Yes, as the old saying goes, it takes a flood to break a drought. Our ponds and lakes are now chock full of water and as I’m wrapping up this weeks column for you, it’s pouring down rain outside. This fresh water will do much to replenish the dwindling aquifers in the central and western portions of the state as well.

We mortals whose time on this awesome planet is very limited just can’t comprehend the long term scheme that Mother Nature has planned. I for one am glad that she has finally decided to give us moisture in abundance. All this fresh water will most definitely be a huge plus for those of us that enjoy spending time in the outdoors.  It’s good for people and the fish and wildlife that we cherish so much.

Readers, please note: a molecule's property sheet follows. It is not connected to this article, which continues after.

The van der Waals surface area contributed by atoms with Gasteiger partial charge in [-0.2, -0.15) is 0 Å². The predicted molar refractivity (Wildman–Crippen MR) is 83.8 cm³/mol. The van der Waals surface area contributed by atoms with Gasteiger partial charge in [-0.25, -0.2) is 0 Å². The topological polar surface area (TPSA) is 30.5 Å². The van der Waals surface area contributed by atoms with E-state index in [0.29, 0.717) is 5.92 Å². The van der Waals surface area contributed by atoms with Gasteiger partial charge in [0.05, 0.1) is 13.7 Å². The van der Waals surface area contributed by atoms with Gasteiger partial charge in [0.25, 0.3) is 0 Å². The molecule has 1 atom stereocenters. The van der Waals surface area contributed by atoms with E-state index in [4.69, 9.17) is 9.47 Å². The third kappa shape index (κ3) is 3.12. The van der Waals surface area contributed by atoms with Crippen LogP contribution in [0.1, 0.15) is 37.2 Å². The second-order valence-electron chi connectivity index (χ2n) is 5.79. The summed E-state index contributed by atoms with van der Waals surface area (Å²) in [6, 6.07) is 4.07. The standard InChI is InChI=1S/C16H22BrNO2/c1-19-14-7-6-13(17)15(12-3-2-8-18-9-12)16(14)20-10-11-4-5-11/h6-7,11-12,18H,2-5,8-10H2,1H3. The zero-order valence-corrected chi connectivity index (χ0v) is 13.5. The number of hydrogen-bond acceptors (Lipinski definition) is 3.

Thanks to several of you for emailing me pictures for the book on hog hunting that I am currently working on. Keep them coming via email to lukeclayton1950@gmail.com. I can especially use images of live hogs but trophy shots are welcome as well.

Outdoors writer, radio host and book author Luke Clayton has been addicted to everything outdoors related since his childhood when he grew up hunting and fishing in rural northeast Texas. Luke pens a weekly newspaper column that appears in over thirty newspapers.